Working with the IDC

“We were pleasantly surprised with working with the IDC,” explains O’Connell. “It only took four months for the  entire process from initiation to drawdown. It was a trouble free experience, helped greatly by the efficiency of the IDC team.” The team investigated every aspect of the business, he adds, including the soil and the water. “It was a useful audit to have because it helps us to address some difficult questions we have ourselves. We adopt a conservative approach to selecting suitable ground for development and will only plant where there is sufficient high quality water availability.

“The partnership with the IDC fits well into our group’s development plans. We look forward to the further rolling out of the relationship, and certainly see the IDC as a strong strategic partner going forward.” O’Connell is full of praise for high standards  of professionalism and expertise displayed by the IDC operatives. “In addition to the excellence of the project team we also found the IDC lending rates to be very competitive.”

From the IDC’s side, the transaction is aligned with the strategy of the Agro-Industries Strategic Business Unit to develop under-utilised land as well as the National Development Plan’s focus on adding value to citrus and labour intensive investments. “The funding confirms the IDC’s support for the citrus industry at a time when extensive lobbying continues between the European Union and South Africa to prevent a proposed ban on local citrus exports due to citrus black spot,” says the corporation.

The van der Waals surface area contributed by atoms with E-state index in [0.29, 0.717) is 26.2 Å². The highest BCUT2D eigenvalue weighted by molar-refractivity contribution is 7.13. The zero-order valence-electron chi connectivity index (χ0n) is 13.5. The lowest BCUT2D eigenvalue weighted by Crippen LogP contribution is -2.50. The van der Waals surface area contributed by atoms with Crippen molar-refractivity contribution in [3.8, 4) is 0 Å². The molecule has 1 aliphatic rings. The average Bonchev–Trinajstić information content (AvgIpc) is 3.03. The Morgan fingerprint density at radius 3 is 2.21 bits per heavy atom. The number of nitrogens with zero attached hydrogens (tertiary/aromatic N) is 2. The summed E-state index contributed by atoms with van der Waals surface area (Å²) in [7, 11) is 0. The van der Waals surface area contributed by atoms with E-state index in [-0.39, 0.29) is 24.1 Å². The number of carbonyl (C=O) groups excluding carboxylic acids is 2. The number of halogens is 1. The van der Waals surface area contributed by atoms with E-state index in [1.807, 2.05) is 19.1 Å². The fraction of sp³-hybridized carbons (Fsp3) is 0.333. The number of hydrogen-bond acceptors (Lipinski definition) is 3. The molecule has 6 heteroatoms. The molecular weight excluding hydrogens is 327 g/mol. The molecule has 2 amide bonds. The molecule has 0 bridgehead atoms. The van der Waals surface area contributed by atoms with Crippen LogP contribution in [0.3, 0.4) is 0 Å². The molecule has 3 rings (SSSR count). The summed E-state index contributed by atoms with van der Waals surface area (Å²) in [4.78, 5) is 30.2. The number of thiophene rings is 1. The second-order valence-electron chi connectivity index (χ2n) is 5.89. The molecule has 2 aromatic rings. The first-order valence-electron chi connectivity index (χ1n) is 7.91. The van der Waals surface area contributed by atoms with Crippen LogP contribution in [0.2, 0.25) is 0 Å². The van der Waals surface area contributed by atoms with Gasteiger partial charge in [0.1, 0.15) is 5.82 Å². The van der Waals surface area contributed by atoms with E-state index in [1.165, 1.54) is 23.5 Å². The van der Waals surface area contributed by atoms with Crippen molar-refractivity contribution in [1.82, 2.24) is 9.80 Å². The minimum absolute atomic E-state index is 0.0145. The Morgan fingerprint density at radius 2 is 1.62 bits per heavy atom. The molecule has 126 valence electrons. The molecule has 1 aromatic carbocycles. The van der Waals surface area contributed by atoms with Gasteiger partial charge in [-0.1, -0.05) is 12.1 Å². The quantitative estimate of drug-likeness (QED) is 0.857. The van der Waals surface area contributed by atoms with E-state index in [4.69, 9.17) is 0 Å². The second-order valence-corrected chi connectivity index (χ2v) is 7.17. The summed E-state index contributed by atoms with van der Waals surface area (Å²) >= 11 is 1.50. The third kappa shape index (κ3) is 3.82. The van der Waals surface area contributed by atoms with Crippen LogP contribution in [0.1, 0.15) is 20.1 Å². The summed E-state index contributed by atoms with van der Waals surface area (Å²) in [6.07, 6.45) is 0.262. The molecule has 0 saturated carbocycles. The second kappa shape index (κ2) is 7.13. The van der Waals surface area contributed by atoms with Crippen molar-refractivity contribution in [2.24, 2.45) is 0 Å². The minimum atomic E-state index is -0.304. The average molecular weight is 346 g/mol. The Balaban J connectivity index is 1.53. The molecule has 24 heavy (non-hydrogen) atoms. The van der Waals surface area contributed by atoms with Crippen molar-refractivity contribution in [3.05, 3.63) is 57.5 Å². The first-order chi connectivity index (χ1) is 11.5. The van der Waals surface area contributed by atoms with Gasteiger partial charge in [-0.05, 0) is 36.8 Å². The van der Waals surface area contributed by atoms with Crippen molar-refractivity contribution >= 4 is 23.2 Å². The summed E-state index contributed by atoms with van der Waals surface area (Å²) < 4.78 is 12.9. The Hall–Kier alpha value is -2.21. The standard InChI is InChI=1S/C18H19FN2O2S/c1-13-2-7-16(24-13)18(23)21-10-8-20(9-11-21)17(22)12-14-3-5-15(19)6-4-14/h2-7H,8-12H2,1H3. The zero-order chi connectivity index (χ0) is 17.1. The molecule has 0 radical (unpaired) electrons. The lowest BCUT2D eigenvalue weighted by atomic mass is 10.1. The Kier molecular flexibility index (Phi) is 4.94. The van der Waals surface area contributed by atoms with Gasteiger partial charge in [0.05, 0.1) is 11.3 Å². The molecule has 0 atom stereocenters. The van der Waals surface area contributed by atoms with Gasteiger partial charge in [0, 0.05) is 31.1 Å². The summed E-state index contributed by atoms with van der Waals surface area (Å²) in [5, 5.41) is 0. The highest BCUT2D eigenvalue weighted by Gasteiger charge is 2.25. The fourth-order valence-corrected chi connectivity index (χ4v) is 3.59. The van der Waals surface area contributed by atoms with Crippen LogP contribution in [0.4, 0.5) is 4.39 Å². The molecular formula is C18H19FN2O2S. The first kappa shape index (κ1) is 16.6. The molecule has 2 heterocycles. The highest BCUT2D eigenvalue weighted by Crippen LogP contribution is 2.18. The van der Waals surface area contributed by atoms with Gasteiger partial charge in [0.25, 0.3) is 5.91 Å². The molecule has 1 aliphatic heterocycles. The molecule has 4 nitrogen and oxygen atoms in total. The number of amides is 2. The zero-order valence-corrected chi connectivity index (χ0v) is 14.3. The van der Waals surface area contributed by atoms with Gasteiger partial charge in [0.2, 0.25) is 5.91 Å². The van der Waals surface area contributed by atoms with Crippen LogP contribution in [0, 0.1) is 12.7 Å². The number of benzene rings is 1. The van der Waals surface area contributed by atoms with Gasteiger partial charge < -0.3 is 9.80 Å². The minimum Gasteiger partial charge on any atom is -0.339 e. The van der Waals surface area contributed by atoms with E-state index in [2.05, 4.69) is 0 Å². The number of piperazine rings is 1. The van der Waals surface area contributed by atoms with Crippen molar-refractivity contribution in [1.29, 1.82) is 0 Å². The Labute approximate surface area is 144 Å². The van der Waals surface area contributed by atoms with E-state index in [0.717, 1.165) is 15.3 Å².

“Indigo’s innovative branding, relationship with leading retailers, and product extension strategies (such as juice, marmalades and chocolates) are firmly aligned with the IDC’s focus on funding investments in the expansion of non-commoditised citrus.”

Good farming practices

And the company works with the future in mind. Rather than fall back on chemicals, Indigo uses hail nets to reduce weather risk, and releases natural insect predators, through IPM, its sister company, as part of integrated pest management to control harmful pests and reduce the use of agrochemicals. Sound orchard management is echoed in sound environmental practices to enhance the natural surroundings around the orchards.

But it’s not only about the produce. Indigo Fruit Farming is also keenly invested in its community and the environment. It has implemented a Wellness Programme for staff and a youth project for the children from the producing farms and surrounding areas. Through the Wellness Days, staff members have learned to embrace their diversities and different cultures. As a result, there is an increased understanding and tolerance in the work place, leading to better work performance overall.

It also has a youth project in the Western Cape, Aerials Up, to help despondent youth gain hope and belief in their future, through involving them in activities that build self-esteem and leadership skills. In Limpopo, the company assists with feeding HIV/Aids orphans through support of the Kurisanani Project.

Conservation is another priority and there are conservation programmes at some of Indigo Fruit Farming farms, with land left untouched. Here indigenous plants can flourish, so keeping the biodiversity intact, and wildlife is able to roam freely. “In the future, we are also looking at re-introducing indigenous trees, which can be cultivated in our nursery,” says O’Connell.